He came to Nebraska at age 31 after taking Idaho from a 10-16 record his first year to a 13-13 standoff his second and then to a 20-6 winner.
When he arrived in Lincoln, Nebraska hadn't had a winning season in 13 years and had finished above the .500 mark only twice in the previous 26 seasons.
Cip's first Cornhusker club was 7-18, his second 10-16. But his third season resulted in a 20-5 turnaround, Nebraska's second-best campaign ever.
That Husker team finished second in the Big Eight, garnered Cipriano his first conference Coach of the Year award and saw Nebraska ranked 11th nationally in the final Associated Press poll.
The next year Nebraska went to the NIT with 16-9 mark, the first Big Eight team to ever play in that tournament.
In Cipriano's final 15 seasons at Nebraska, only two of his teams finished below .500.
His most successful season at Nebraska came in 1977-78 when he guided the Huskers to a 22-8 mark - tying the school record for most wins - a second-place finish in the Big Eight and a quarterfinal berth n the NIT, losing to eventual champion Texas.
Cipriano grew up in Sumas, Wash., playing his high school ball at nearby Nooksac Valley High School before being recruited by Dye to play for him at the University of Washington.
While at Washington (1950-53), where Cipriano was a member of Sigma Alpha Epsilon fraternity, the Huskies were 79-15, won the Pacific Coast Conference title all three years and finished third in the NCAA tournament his senior season. The playmaking guard of the team, Cipriano acquired the nickname "Slippery Joe" for his quick moves on the court. He was selected to play in the 1953 East-West Shrine Game in New York.
Upon graduation, Cipriano played for the AAU Buchan Bakers of Seattle for three years, touring the Orient and Europe. After returning to the United States, Cip coached high school ball for one year. Then Dye brought him back to the Washington campus to coach the freshmen, a job he held for three seasons before taking over as the head coach at Idaho.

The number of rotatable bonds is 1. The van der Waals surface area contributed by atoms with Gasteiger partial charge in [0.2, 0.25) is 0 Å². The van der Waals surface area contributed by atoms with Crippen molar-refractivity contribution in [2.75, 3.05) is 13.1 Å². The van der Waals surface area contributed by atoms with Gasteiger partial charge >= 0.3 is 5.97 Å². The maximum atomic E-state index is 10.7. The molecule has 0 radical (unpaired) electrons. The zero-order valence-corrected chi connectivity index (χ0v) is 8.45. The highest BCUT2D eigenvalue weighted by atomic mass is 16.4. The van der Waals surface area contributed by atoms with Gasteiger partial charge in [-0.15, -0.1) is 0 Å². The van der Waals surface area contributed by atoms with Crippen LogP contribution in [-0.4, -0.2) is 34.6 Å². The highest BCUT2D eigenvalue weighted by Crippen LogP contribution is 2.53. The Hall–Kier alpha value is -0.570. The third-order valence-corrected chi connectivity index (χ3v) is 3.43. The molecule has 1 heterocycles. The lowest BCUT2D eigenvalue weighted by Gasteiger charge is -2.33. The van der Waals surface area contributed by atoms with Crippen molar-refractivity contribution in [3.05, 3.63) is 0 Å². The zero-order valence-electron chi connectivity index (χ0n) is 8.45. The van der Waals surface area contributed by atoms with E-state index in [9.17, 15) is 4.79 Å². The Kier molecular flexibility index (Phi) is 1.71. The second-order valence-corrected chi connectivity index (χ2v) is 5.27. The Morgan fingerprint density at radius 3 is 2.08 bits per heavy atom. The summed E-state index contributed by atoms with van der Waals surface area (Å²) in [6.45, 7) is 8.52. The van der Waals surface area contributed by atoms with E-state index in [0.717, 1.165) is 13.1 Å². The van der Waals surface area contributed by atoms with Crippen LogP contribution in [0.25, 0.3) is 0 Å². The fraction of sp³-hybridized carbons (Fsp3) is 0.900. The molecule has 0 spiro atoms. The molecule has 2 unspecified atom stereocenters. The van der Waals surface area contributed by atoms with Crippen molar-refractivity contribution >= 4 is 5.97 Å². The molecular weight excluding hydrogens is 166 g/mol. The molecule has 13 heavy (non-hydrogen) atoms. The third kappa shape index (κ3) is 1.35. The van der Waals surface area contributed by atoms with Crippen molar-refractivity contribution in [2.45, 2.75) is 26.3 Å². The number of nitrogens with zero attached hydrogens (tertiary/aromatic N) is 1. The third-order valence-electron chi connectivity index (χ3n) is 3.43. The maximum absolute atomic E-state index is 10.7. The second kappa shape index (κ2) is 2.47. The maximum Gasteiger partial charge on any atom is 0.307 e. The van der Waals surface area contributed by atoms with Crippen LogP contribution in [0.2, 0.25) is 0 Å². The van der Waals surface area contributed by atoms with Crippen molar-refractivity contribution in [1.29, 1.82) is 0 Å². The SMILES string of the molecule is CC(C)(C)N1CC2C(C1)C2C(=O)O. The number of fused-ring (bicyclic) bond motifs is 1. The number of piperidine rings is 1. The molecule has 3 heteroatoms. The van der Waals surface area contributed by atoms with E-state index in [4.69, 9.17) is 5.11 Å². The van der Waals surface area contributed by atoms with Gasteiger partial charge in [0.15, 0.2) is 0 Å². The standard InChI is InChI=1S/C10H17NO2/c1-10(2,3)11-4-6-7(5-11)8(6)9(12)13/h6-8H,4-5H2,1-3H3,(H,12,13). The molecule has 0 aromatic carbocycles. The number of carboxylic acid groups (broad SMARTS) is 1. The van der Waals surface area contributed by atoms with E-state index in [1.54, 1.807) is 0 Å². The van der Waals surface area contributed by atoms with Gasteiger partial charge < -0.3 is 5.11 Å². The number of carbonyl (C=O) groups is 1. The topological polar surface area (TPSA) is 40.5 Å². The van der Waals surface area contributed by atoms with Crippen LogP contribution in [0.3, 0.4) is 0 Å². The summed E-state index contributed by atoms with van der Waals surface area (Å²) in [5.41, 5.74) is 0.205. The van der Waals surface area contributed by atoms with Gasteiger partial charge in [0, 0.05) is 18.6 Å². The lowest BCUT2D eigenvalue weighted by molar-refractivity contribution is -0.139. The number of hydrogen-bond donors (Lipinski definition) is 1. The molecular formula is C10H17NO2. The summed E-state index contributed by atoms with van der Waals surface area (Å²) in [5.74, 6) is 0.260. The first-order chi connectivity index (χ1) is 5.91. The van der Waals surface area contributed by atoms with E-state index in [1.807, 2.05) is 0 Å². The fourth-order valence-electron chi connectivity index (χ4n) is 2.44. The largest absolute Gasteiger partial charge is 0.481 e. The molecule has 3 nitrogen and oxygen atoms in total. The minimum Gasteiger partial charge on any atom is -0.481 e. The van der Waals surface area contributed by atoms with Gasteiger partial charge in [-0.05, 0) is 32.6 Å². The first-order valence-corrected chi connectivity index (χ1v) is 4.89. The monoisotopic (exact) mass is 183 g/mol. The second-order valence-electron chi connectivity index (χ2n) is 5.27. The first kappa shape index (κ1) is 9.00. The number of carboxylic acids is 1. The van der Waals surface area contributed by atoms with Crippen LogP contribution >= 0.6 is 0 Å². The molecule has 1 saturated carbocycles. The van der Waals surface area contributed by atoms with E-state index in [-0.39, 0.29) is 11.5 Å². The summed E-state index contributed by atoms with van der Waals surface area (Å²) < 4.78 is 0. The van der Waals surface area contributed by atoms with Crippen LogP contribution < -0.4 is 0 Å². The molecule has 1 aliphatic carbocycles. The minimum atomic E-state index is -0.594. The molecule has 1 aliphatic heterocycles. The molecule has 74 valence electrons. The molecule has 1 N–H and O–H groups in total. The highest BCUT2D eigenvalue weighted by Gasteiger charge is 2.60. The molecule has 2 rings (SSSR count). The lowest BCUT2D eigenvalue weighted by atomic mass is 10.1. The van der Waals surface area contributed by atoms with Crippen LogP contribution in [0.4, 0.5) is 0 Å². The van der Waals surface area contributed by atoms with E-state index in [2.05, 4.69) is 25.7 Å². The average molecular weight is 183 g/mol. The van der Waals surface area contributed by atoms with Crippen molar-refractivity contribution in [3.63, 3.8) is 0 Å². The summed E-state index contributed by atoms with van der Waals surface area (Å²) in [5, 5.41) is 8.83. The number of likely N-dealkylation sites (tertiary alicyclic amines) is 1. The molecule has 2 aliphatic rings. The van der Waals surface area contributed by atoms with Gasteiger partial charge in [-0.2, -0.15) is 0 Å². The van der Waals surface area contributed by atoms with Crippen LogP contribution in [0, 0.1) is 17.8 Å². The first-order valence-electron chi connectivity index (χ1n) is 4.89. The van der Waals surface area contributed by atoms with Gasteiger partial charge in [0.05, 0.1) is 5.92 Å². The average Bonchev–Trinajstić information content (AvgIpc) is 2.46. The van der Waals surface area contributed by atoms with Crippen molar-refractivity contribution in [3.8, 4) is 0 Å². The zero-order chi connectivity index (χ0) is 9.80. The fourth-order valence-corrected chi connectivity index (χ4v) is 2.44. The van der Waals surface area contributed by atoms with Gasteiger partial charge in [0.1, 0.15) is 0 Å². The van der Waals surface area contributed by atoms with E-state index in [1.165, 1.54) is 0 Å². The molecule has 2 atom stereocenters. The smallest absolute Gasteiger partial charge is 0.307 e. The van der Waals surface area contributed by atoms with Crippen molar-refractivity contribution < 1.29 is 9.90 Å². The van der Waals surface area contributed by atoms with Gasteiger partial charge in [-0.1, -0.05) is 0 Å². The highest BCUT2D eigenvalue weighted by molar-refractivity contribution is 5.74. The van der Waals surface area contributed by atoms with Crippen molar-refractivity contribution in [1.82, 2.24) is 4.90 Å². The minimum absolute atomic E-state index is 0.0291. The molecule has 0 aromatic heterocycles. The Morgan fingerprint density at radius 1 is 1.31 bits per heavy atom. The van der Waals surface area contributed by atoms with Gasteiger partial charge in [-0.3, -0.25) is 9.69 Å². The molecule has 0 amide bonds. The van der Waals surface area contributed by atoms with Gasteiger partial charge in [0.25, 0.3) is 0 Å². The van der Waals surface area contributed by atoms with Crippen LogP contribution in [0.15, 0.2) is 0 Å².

Other coaching assignments during his career included being a member of Henry Iba's coaching staff at the 1972 Olympic tryout camp at the Air Force Academy; conducting a series of clinics in Taiwan, Thailand and the Philippines on a U.S. Air Force-sponsored tour in 1973; and being a member of the coaching staff at the Aloha Classic in Hawaii in the spring of 1974. He also took Nebraska on a summer tour of Italy in 1974 and on trips to Hawaii in 1967, 1976 and this past season.
In the summer of 1979, Cipriano was a member of the U.S. Pan American basketball trials coaching staff and also toured Europe with the American team, which was coached by Indiana's Bobby Knight.
In addition to the many other honors he received while at Nebraska, Cipriano was given special recognition by the 1980 Legislature, which commended him for his "competitive spirit, sportsmanship and personal qualities."